Neonatal Respiratory Care Handbook is included in the 2015 edition of the essential collection of Doody’s Core Titles. Neonatal Respiratory Handbook is an excellent handbook which will illustrate the more common types of procedures that a respiratory therapist, new graduate or an experienced therapist would be expected to perform in the day-to-day operations of a highly specialized unit for children.
Neonatal Respiratory Care Handbook is especially appropriate for respiratory students enrolled in a Neonatal/Pediatric class, particularly during their Neonatal and Pediatric rotation; Respiratory Educators and Residents, within a pulmonary medicine residency; and Respiratory graduates, orienting or completing their orientation in the Neonatal Intensive Care Unit (NICU) or Pediatric Intensive Care Unit (PICU).
Neonatal Respiratory Care Handbook is a valuable tool, as it has all the necessary resources in one handy book. A helpful “how to” guide that a therapist would refer to time and time again, this book is simple and straight forward with numerous pictures and illustrations of various respiratory procedures and/or equipment. Additionally, Neonatal Respiratory Care Handbook goes a step further in that it looks at the major categories of Respiratory illnesses affecting this patient population and reviews the types of equipment appropriate to treat each disease entity.
About the Author
Elgloria A. Harrison, MS, RRT-NPS, is an Associate Professor at the University of the District of Columbia (UDC) in the Department of Nursing and Allied Health – Respiratory Therapy Associate Degree and Bachelor Degree programs. She is currently the Assistant Chairperson for the Department of Nursing and Allied Health. She earned her Master’s of Science in Health Care Administration at the University of Maryland University College and is professionally trained as a Registered Respiratory Therapist with expertise in Neonatal and Pediatric cardiopulmonary illnesses. Professor Harrison has a 25 year history as a Respiratory Therapist in all aspects of health care, including bedside care and management. She is a Research Infrastructure for Minority Institutes (RIMI) Scholar*.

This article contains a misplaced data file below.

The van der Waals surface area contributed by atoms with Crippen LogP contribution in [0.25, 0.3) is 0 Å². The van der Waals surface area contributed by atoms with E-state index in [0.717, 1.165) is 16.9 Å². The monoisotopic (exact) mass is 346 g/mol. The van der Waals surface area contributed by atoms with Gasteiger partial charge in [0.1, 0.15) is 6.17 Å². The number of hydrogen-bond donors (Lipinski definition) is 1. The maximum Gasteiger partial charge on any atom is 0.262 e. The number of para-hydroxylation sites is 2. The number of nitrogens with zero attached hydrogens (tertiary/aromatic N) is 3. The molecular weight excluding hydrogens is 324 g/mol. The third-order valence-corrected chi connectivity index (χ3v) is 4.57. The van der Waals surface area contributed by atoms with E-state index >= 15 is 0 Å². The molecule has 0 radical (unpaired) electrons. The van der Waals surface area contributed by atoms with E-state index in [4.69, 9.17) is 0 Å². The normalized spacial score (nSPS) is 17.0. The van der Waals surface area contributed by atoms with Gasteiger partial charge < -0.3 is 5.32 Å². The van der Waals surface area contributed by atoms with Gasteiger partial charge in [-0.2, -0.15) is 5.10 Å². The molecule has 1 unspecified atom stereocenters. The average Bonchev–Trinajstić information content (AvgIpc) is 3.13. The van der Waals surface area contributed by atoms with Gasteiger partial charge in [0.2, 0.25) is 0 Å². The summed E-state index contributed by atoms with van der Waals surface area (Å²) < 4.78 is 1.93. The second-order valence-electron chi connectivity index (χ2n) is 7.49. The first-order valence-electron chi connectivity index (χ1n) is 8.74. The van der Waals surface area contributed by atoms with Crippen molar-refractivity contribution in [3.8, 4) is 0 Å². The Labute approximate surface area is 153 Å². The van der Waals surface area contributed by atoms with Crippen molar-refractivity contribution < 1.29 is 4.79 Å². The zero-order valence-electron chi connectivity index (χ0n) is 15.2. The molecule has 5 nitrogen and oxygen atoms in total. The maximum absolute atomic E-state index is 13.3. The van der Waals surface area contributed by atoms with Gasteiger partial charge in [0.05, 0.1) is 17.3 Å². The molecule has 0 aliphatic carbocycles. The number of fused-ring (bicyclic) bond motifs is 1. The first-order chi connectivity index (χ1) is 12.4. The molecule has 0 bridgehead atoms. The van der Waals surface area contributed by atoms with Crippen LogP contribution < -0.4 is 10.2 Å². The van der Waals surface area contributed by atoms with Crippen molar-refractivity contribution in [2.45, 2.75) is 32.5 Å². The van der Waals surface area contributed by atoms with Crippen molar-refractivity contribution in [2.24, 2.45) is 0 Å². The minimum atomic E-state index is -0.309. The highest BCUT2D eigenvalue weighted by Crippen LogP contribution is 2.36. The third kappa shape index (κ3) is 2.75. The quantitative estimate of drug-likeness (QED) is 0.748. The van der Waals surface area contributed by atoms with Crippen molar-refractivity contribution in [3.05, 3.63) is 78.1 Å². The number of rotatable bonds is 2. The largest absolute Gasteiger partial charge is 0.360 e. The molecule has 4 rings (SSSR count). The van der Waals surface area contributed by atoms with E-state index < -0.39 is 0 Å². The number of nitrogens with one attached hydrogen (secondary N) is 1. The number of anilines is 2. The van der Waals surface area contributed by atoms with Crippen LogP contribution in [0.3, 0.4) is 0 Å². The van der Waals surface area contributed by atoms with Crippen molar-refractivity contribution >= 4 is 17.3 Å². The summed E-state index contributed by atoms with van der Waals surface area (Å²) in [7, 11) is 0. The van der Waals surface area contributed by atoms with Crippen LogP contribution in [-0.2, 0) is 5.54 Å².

Professor Harrison’s passion has been asthma research in children, particularly between the ages of 0-18. She has traveled to Metera in Tanzania Africa to teach conversational English to the students in Metera Secondary school. She says “It was travel that fed my soul, and it was an awesome experience.” *The RIMI grant is funded through National Institutes of Health that pair junior faculty at the University of the District of Columbia with senior research faculty at Howard University to enhance research capabilities in the area of Health disparities.
Read more about: Elgloria A. Harrison